It is worth your observation to see how the saints do abominate the thought that anything should be supposed to satisfy them without or besides Christ: Ps. 4:6, ‘There be many that say, Who will show us any good? Lord, lift up the light of thy. countenance upon us.’ O Lord, do not think we are of that strain [ie. Who will show us any good?]. It is the many, the men of the multitude, that think so; they speak as if they would not own such an unworthy thought, nor entertain any resolution to prostitute their desires to any sensual [simply, pleasing the senses] good [ie. They would never think to give away the things that fulfill their sensual (again, pleasing to the senses) desires].

God shall not turn them [His saints] away so. If they should have all things else, it is irksome to them to think they should be contented; as Austin cried out: ‘Thyself, Lord—thyself, Lord.’ They are angry with themselves if any pleasing thought should arise any other way, any vain [useless] conceit [conception, thought], that they should be happy apart from God and Christ. It is an excellent saying of one, ‘They had rather mourn for God than delight without him’. All their comforts are irksome to them if they have not Christ with them.

Try, then, is there such a zealous indignation against false thoughts in your comforts? In what case do you think yourselves? ‘Happy is the people that is in such a case.’ If that be a thought that is pleasing to your minds, it is a good sign.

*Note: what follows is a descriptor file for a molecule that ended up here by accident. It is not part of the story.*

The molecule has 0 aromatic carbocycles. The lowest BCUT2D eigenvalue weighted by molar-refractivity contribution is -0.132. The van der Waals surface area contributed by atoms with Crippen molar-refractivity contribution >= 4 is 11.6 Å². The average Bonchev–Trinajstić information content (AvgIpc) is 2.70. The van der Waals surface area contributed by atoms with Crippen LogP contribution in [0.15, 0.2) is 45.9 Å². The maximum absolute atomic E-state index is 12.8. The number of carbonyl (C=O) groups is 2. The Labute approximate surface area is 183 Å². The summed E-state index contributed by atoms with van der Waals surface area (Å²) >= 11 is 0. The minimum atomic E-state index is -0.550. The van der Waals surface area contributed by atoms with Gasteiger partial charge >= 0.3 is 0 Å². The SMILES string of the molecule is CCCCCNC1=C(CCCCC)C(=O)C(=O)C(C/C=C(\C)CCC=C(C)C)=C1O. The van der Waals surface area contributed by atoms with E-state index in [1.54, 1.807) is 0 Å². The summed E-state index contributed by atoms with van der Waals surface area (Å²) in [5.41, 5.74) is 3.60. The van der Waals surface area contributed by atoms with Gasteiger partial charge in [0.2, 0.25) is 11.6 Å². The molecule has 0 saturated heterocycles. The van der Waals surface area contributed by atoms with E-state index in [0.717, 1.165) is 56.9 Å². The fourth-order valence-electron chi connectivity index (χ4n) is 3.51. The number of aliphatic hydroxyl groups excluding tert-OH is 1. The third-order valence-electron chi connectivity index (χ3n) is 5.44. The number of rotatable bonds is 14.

[2] Indignation against what hinders the enjoyment of the object.

A man is angry with what comes between him and his desires. If your desires be to Christ, you will be angry with your perverse hearts, that keep you from him.

When a man desires to sin, he is angry with God because he comes in with his law, and steps between us and our desires: Rom. 8:7, ‘The carnal mind is enmity against God, for it is not subject to the law, neither indeed can be.’

So when the desires are set and bent upon Christ, a man is angry with himself that he is so clogged and weighed down with the flesh that he cannot enjoy such full communion with him as he desires: 2 Cor. 5:4, ‘For we that are in this tabernacle do groan, being burdened.’. And David cried out, Ps. 120:5, ‘Woe is me that I sojourn in Mesech, that I dwell in the tents of Kedar!’ My pilgrimage, is prolonged. They are angry with their own base hearts, that still there is such a strangeness between them and Christ.

May God grant us a panting desire for the blessed Lord Jesus, and may He grant us earnest indignation against anything that comes between Him and us!

Stay tuned for Part 3!

— David